Should You Let Your Employees Work from Home?
Considering instituting a work from home policy for your business? Ask yourself these three questions first.
As the supply chain becomes increasingly digital, many employers may be considering implementing a work from home policy. After all, we know one way to attract millennial talent is to allow for this kind of flexibility.
But before you make the decision to open the door to a work from home arrangement, consider these three questions.
3 questions to ask before implementing a work from home policy
1. Are your employees organized and self-motivated?
Ask any employee who works remotely, and they’re very likely to tell you that working from home makes them happier and more productive. And they aren’t necessarily wrong. There’s certainly evidence to suggest that with today’s technology, there’s essentially no downside to working from home, and it does often enhance productivity.
But working from home isn’t for everyone. Writing for the Harvard Business Review, marketing strategist and Duke University Professor Dorrie Clark suggests that workers considering a work-from-home arrangement first take a moment to introspect and understand how they work best.
According to author Natalie Sisson, “If you’re good at managing your own time, and you’re productive and have discipline, you’ll be able to do work from anywhere. But if you need to be in one place, and you need to go into an office, or need to be surrounded by the same people all the time, it probably won’t work for you.”
2. Is there a wealth of local talent?
One of the less-often-considered factors when businesses consider remote work arrangements is actually an important potential benefit for employers. Not every location has a tremendous amount of local talent, but that doesn’t have to limit your business. If you’re in an area where finding qualified employees is a challenge, making remote options available can be a big resource — essentially, the world is your oyster!Not every location has a tremendous amount of local talent, but that doesn’t have to limit your business. If you’re in an area where finding qualified employees is a challenge, making remote options available can be a big resource. Click To Tweet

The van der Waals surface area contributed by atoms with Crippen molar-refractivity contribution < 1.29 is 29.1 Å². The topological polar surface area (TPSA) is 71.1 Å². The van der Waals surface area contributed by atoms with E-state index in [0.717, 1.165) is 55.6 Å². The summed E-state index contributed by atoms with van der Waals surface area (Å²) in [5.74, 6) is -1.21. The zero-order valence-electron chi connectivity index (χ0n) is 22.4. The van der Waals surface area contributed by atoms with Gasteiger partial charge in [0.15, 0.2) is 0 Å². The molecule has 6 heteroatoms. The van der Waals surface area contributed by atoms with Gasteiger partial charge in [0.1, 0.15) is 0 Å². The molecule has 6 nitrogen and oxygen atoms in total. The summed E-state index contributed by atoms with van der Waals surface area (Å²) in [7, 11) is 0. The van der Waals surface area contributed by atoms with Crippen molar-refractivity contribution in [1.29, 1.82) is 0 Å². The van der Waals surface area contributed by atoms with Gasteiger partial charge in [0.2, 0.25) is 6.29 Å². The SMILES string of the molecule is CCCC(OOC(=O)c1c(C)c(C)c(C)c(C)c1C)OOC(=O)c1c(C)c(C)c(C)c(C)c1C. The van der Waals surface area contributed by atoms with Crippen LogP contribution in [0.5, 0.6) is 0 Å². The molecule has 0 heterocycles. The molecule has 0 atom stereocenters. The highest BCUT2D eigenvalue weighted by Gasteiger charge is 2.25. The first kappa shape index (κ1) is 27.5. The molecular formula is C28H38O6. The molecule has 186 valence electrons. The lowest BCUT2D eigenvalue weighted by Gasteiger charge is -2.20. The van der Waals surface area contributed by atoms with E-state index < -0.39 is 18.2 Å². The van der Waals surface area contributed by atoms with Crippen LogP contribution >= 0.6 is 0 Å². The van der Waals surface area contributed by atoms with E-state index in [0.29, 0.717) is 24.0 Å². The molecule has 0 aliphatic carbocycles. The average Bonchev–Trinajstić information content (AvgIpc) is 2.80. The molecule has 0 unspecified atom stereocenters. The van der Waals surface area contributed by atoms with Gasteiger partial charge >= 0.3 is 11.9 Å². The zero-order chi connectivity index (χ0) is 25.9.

Consider having remote hires come onsite for training, team-building, or orientation, and make sure they’re equipped to meet the requirements of their positions. Once that initial foundation is laid, and expectations are clear, they can work from anywhere in the world — and save you the office space.
3. How much collaboration is required?
Are you considering remote work options for positions that require extensive collaboration with other employees? If so, it’s not necessarily a deal-breaker, but it does require some additional forethought.
With the technology available today, remote collaboration should theoretically be a piece of cake. But it’s important that everyone be on the same page about expectations. If remote workers are needed in a scheduled daily meeting, for example, it’s important that that expectation be made clear from the outset.
It’s also crucial to make sure that remote workers are given the resources they need to collaborate with their colleagues, and that they have a good understanding of the technology they’ll be using.
Work from home arrangements can be beneficial for employees and employers alike. But it’s important to consider all the variables to ensure that it’s the right thing for your business.
- Working From Home Is Transforming Business Culture
- The Economic Case for the Remote Workplace and Flexible Scheduling
- France’s Radical Workplace Idea: No Emails at Home